News

    Alcohol a Growing Problem in South Sudan

    One year ago, a peace deal between Sudan's northern Islamist government and southern rebels turned Juba city into the capital of a new autonomous southern Sudan.  Locals say the biggest changes are social freedom and increased trade.  Freedom and trade have also brought cheap beer that has flooded the city's markets, and led to an increase in social problems.

     It is barely noon, but the music is blaring in a small tin-roofed shack in Juba's Custom Market.  There is no electricity in Juba city this day and even government offices are darkened; but there is power here.  The shop owners have a generator.

    They need electricity to keep their stocks of beer cold, and the beer business is steady.  Cheap Ugandan brew is sold to everyone, even to young boys and men who are clearly inebriated.

    With the opening of a trade road between Juba and Yei in the south, Ugandan beer flooded into the city.  Before, suppliers say, the price of beer could be as high as $6 per bottle.  Now it is about $1.

    This is freedom say southerners, who lived under Islamic law called Sharia imposed by the northern government in 1983.  Sharia forbade the consumption of alcohol.  But with the signing of a peace deal in January between southern rebels and the northern government, a tacit agreement was made not to prosecute those who drink.

    Juba is more fun now, say residents, but drunkenness has led to a variety of social problems.  On any given afternoon drunk men and boys stumble down streets.  Some of them are aggressive; many of them are looking for a fight.

    Juba County Commissioner Peter Jerkis says his citizenry is largely traumatized by years of war.  He says alcohol and trauma are a dangerous mix. "This war made many people traumatized, mentally sick," said Mr. Jerkis.  "And so they do not behave the way expected.  We need to come out with counseling programs so they know that war is over.  We are in peace, what they are doing is not good."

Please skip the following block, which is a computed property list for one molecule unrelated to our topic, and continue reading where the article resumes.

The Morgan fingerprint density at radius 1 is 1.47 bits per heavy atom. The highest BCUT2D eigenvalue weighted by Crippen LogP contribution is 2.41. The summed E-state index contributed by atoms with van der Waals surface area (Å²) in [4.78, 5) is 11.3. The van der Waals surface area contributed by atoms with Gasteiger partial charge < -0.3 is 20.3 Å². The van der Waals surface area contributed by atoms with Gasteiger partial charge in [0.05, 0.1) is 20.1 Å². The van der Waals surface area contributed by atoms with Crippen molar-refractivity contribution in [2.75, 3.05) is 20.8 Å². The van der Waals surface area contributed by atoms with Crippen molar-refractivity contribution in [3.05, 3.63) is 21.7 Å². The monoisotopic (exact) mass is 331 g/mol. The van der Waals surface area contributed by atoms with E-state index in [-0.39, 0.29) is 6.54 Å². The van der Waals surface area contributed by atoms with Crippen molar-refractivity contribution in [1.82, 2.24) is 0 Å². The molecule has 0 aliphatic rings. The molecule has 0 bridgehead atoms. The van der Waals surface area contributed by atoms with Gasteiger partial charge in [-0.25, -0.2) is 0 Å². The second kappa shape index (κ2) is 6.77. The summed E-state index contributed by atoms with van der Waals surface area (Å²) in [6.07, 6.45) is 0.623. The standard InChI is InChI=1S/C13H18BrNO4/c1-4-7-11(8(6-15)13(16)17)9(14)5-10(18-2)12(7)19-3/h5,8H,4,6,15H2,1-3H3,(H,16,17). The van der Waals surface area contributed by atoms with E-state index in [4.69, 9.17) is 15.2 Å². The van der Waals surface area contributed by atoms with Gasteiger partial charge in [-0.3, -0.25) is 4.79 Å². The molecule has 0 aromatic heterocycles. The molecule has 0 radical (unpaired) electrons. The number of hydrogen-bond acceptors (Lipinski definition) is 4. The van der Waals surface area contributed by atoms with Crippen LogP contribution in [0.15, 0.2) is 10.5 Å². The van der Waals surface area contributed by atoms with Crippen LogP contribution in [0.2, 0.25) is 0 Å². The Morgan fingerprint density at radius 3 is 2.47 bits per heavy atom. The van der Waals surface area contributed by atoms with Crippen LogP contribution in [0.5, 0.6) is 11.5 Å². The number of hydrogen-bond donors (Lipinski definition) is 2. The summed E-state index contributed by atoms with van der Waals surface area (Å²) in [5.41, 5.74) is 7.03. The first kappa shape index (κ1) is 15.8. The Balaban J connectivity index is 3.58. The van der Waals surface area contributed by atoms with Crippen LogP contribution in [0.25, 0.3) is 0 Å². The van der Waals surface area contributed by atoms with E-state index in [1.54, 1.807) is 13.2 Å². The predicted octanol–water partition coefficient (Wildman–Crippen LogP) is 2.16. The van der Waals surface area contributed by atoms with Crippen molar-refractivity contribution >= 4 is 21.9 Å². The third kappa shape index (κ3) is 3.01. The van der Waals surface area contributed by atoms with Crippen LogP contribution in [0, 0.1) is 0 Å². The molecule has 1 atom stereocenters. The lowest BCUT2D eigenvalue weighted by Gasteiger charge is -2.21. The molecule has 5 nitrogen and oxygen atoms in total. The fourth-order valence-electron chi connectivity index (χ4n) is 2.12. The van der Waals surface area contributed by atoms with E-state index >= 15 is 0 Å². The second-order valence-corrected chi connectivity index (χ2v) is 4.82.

Now, southern Sudanese have to determine how to clamp down on drunkenness without stopping the fun.

    One thing is certain, says Mr. Jerkis, Southern Sudanese are not about to give up their hard-won freedom.  "We are on our way to correct the situation," he added.  "But we are not going to prevent the coming of alcohol to Juba town.  We are not applying Sharia law here.  But they need to be regulated.  We do not want that kind of consumption.  At least we have to say there are times to take alcohol, in the evening after work.  And then also we will have to regulate it to the extent that children will not take (it)."

    But for kids here, alcohol is an escape from bad memories and boredom.

    Pitia Wani, Director of Education for Equatoria State, says alcohol is affecting his schools. "Most of our disciplinary problems in secondary schools have been students getting drunk," he said.  "Most of our secondary schools are surrounded by displaced people, and these internally displaced live on selling alcohol.  Most of our students during breakfast time run for a quick glass or two glasses of beer, and most of the time they come drunk to classes."

    Mr. Wani says a law needs to be passed forbidding children under the age of 18 from drinking.

    Most residents are well aware that there is a problem with alcohol in Juba.  Local government officials say they are trying to start counseling programs and the city's priests now talk of the dangers of alcohol in their sermons.

    On a Sunday after church, men and women flock to a wholesale beer supplier in Juba to buy crates of beer for $20.  The store is being run by two young men who are barely in their 20s. Mogga James says he will do great business, but he says he does not drink.  Asked why not he laughs, and says he is young.  He has his future to think about.

    That attitude is not shared by all in Juba.  Many residents are still used to living one day at a time, as they did during the long civil war.

    This forum has been closed.
    Comments
         
    There are no comments in this forum. Be first and add one

    Featured Videos

    Your JavaScript is turned off or you have an old version of Adobe's Flash Player. Get the latest Flash player.
    Clinton Leads Trump, But Many Voters Don't Like Eitheri
    X
    Jim Malone
    June 29, 2016 6:16 PM
    In the U.S. presidential race, most recent polls show Democrat Hillary Clinton with a steady lead over Republican Donald Trump as both presumptive party nominees prepare for their party conventions next month. Trump’s disapproval ratings have risen in some recent surveys, but Clinton also suffers from high negative ratings, suggesting both candidates have a lot of work to do to improve their images before the November election. VOA National correspondent Jim Malone has more from Washington.
    Video

    Video Clinton Leads Trump, But Many Voters Don't Like Either

    In the U.S. presidential race, most recent polls show Democrat Hillary Clinton with a steady lead over Republican Donald Trump as both presumptive party nominees prepare for their party conventions next month. Trump’s disapproval ratings have risen in some recent surveys, but Clinton also suffers from high negative ratings, suggesting both candidates have a lot of work to do to improve their images before the November election. VOA National correspondent Jim Malone has more from Washington.